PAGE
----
These constitutional articles make it clear that no government funds are allowed to be used for religious instruction.  The reality of this is that if you enroll your child in a government school program, religious instruction in any form cannot be part of your school day. At all. Even if you purchase Bible-based materials with your own funds, you may only use them outside of regular school hours and apart from your main curriculum![5] SB 777 is just one example of regulations that apply to publicly-funded education. CRT, LGTBQ-friendly sex education curriculum and evolution are just some of the topics you may be forced to present if you receive public funding for your private homeschool. You will find yourself opening the door to the very things you left public school for in the first place[JK3] ! 

Trusting God’s Provision

Ultimately, we must trust God for our children. We must trust Him to provide for their true needs.  When we are financially unable to provide an opportunity to our children, we must resist the urge to turn to the government to supply our need!  Where God calls, He provides.

We must trust God to provide what our children need (and they do not necessarily need the extra bells and whistles that a charter school could make possible). 

Does this feel counter-cultural? It is! Christians are not to be at home in this world! Our lives here, lived for the sake of building the Kingdom of God, should not look like the lives of those around us. As believers we are called to live in a fundamentally different way. We are called to raise our children in a fundamentally different way. Private Christian home education is ultimately about discipleship. If we put ourselves under the authority of a state government program, they are controlling the curriculum—they are discipling our children!

“Do not be bound together with unbelievers; for what partnership have righteousness and lawlessness, or what fellowship has light with darkness? Or what harmony has Christ with Belial, or what has a believer in common with an unbeliever? Or what agreement has the temple of God with idols? For we are the temple of the living God; just as God said, ‘I will dwell in them and walk among them; and I will be their God, and they shall be my people. Therefore come out from their midst and be separate,’ says the Lord. ‘And do not touch what is unclean; and I will welcome you’” (II Corinthians 6:14-17[JK4] ).

Parents are undoubtedly looking out for their children’s best interests as they reason through the complex issue of school choice.  Would vouchers be good? What about an ESA? Maybe a charter school? Well, I ask you this: Why should you consider any of these options? Why take any money from the government to educate your children? Your children belong to you. You are responsible before the Lord to “bring them up in the training and instruction of the Lord” (Ephesians 6:4). God has always provided for the needs of his people, and He always will.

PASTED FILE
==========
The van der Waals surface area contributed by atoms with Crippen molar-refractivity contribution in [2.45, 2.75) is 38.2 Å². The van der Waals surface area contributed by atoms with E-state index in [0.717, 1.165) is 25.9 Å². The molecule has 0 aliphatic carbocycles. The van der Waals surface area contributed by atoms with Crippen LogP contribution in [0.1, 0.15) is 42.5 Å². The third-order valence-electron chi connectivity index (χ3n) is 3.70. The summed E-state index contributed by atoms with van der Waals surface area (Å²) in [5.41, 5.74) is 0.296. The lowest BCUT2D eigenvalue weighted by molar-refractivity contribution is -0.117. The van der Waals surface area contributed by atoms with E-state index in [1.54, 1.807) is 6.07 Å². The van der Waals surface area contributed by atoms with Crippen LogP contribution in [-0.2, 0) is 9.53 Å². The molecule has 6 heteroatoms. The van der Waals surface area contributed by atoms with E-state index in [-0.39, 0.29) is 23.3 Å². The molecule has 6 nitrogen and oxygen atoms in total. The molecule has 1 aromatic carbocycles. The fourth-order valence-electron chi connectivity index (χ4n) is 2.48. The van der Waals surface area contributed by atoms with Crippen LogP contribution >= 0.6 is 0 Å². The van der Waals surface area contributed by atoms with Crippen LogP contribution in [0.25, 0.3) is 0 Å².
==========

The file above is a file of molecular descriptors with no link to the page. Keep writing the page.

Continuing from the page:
Chris Klicka wrote, “I saw first-hand the tremendous sacrifices and risks parents took to follow God’s leading to train their children at home. These families faced fines, jail, and even the threat of the state taking their children away. These families held on to their convictions and God honored them in an incredible way. After 15 years of litigation and legislative battles, we won the right to homeschool in all 50 states… This liberty is at risk if homeschoolers begin crawling back to the government to drink from the public trough.”[6]

The allure of “free” money is powerful, especially to new homeschooling families that possibly do not value or understand the struggle it took to get where we are today. We must value freedom over financial benefit. The money is enticing, but if you take the money you are obligated to abide by the regulations.


[1]Lyster, Lauren and Associated Press. “’How Is This OK?’ California Schools Lag behind Nation in Reopening Push.” KTLA, KTLA, 14 Apr. 2021, https://ktla.com/news/california/how-is-this-ok-california-schools-lags-behind-nation-in-reopening-push.

[2] Turner, Cory. “6 Things We’ve Learned about How the Pandemic Disrupted Learning.” NPR. NPR, June 22, 2022. https://www.npr.org/2022/06/22/1105970186/pandemic-learning-loss-findings.

[3] Mason, Jim. “The Civic Virtue of Private Home Education.” HSLDA, 4th Quarter 2018, https://read.nxtbook.com/hslda/the_home_school_court_report/fourth_quarter_2018_vol34_no4/the_civic_virtue_of_private_h.html.

[4] “Discrimination,” SB 777, Chapter 569, Statutes of 2007, https://leginfo.legislature.ca.gov/faces/billStatusClient.xhtml?bill_id=200720080SB777.

[5] “CCSA Answers: Teaching Religious Curriculum at a Charter School.” California Charter Schools Association, 11 Dec. 2011, http://library.ccsa.org/blog/members/2011/12/ccsa-answers-teaching-religious-curriculum-at-a-charter-school.html.

[6] Klicka, Chris. “Charter Schools: The Battle for the Soul of Homeschooling.” Homeschool World, 2001, https://www.home-school.com/Articles/charter-schools-the-battle-for-the-soul-of-homeschooling.php.